Why Sydney First Home Buyers need to think like investors

As the most expensive major city in the country, buying real estate in Sydney has always been difficult, and especially for first-time or younger buyers.

Just getting onto the Sydney property ladder can be a real challenge.  We’ve seen many first home buyers calling on the ‘Bank of Mum and Dad’ to help give them a leg up. 

But do you know what? Upgrading from your first home to your second home can be even more challenging.

The need to upgrade often exists as we move into a different life-stage – from singles or couples to young families. Often, it is when children come along that we need more space, be it additional bedrooms, another living space or a back yard. 

In the inner metro suburbs of Sydney where we mostly buy for FHBs, this often involves trading up from a unit to a townhouse or a small attached (semi, terrace) or detached house. 

However, there are fewer houses in these parts, which is where most people want to live. This means that there is always more demand than supply, which can result in young professional couples fiercely competing over scarce assets and thus driving prices ever higher. 

No matter what stage of the property cycle we are in, there is always solid demand for quality family-friendly houses in area such as the Inner west, Lower North Shore and the Eastern Suburbs because the lifestyle and convenience offered by these areas underpins their constant demand and strong capital growth performance. 

This is why I believe upgrading to your second home can be even more difficult than purchasing your first home.

Consider a $1 million unit growing at 5% per annum and delivering $50,000 growth in the first year.  Compare this to a $2 million house growing at the same 5% per annum growth rate. The $2 million property grows by $100,000 in the first year, meaning the gap between the value of the two properties has widened, and is likely to continue to do so year after year after year. 

Closing the price gap between the first home and the second home therefore should be the goal for first home buyers.

This is the reason why I always try to promote the importance of strategically selecting your first property to ensure that it won’t be your last.

Investment mindset

Successful property investors begin with the end in mind, have a clear plan, and only purchase assets that will take them closer to their goals, often thinking how each property purchase may impact the subsequent one.

In investing, generating above average capital growth and/or building equity by other means, is king.  

This means almost becoming obsessed with buying a quality asset that will deliver superior capital growth – rather than a poorly located dud or generic property – to help deliver excellent capital growth and fast track your equity build.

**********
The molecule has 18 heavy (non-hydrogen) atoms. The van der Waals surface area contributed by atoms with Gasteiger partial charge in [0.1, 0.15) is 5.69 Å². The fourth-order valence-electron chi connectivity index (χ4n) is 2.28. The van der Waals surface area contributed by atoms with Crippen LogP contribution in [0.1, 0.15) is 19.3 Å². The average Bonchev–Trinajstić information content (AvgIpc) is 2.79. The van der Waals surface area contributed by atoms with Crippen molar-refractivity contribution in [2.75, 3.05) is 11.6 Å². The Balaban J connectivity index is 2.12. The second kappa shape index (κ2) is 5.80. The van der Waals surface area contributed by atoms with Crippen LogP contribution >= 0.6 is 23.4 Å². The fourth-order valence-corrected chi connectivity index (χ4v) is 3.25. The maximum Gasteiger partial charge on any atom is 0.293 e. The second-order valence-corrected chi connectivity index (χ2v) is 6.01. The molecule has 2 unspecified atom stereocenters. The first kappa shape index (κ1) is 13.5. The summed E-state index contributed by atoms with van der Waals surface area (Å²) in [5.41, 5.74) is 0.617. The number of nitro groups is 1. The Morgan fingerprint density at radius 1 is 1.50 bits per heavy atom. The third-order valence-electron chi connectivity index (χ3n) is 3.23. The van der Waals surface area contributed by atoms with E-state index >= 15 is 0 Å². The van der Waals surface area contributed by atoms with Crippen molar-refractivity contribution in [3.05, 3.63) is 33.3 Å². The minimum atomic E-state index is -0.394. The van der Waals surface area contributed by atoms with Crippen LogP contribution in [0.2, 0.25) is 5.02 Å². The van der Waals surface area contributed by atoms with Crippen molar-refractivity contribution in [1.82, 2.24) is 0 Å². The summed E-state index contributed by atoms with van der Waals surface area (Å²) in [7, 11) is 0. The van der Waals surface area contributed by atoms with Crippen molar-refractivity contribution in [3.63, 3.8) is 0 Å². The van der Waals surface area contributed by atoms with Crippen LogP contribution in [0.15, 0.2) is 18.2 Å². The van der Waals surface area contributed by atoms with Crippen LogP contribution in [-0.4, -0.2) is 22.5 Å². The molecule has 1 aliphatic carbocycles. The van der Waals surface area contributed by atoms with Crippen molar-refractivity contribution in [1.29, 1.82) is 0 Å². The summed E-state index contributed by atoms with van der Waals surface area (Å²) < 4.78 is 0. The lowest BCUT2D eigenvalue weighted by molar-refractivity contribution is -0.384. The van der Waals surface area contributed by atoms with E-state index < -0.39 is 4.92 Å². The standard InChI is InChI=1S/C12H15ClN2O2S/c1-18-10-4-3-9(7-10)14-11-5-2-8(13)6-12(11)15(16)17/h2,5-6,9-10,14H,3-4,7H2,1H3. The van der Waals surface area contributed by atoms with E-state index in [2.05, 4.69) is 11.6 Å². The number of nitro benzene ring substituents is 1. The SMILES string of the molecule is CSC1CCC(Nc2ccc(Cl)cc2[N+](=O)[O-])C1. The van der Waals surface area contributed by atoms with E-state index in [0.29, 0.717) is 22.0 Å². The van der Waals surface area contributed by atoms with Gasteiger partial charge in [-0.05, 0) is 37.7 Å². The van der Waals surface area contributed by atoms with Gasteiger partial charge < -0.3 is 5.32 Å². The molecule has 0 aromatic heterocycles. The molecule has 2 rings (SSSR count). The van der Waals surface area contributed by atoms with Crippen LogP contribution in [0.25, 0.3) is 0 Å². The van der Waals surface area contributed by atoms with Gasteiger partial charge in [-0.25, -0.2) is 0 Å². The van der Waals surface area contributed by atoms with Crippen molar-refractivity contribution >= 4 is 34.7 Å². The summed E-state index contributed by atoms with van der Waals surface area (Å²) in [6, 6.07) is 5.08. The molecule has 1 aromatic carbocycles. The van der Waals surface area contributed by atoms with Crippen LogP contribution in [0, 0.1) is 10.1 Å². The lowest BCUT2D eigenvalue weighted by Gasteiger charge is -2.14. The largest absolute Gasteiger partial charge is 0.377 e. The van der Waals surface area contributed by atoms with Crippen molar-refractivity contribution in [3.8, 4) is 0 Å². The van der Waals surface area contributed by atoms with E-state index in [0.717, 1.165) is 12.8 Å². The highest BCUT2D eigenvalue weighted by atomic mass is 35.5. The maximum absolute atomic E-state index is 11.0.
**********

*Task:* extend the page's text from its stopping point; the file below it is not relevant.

By doing what you can to supercharge the potential price growth, this can assist your upgrading plans in the future.

Strategies to achieve this include looking for scarce assets in the best locations that also feature desirable attributes such as quiet streets, period-style features, flowing floor plans, good outlook and natural light, and off-street parking.

Dwellings that tick all the boxes are typically referred to as A grade properties and will deliver higher capital growth than inferior B and C grade properties.

Another strategy includes buying into an area that may not be your first choice but is one that may outperform the market due to its significant emerging growth drivers such as gentrification and changing demographics. 

Adding value to your first home can also assist you in building equity and closing the price gap to the upgrader home.  This could involve buying a first home that could benefit a full renovation or an extension. 

Larger gains can be achieved where extra bedrooms, bathrooms and living spaces have been added, as well as reconfiguring spaces to match the way we live today, such as open plan living or an alfresco area.

Another popular strategy over recent years has also been rentvesting, which involves buying in another city or state that is at a different stage in the growth cycle than Sydney, while you remain renting in your suburb of choice.  

Whilst this can work if executed well, rentvesters need to have the same relentless focus on quality – not believing that any property will do.

Some buyers potentially have the budget to stretch themselves and purchase an upgrader style home as their first property but choose not to push themselves as far as their borrowing capacity allows. 

While I understand the need to be prudent and not get in over your head, the prize of futureproofing is large for those who have the budget and risk profile to do so, hence eliminating the whole upgrade challenge in the future (when upgrader homes will be even more expensive).  

Being too conservative, especially if you are young and have strong career trajectory can be a huge mistake, and set you back years. 

Last, but certainly not least, it is imperative that you buy well, including negotiating strongly during the transaction, so you can improve your chances of making money on the way in.

It is never a good idea to try to time any market, but with prices softening in Sydney, and fewer property buyers being active more generally, there are far more opportunities than this time last year for first home buyers aiming to secure a superior asset – that will also set them up for the remainder of their property journey in the decades ahead. 

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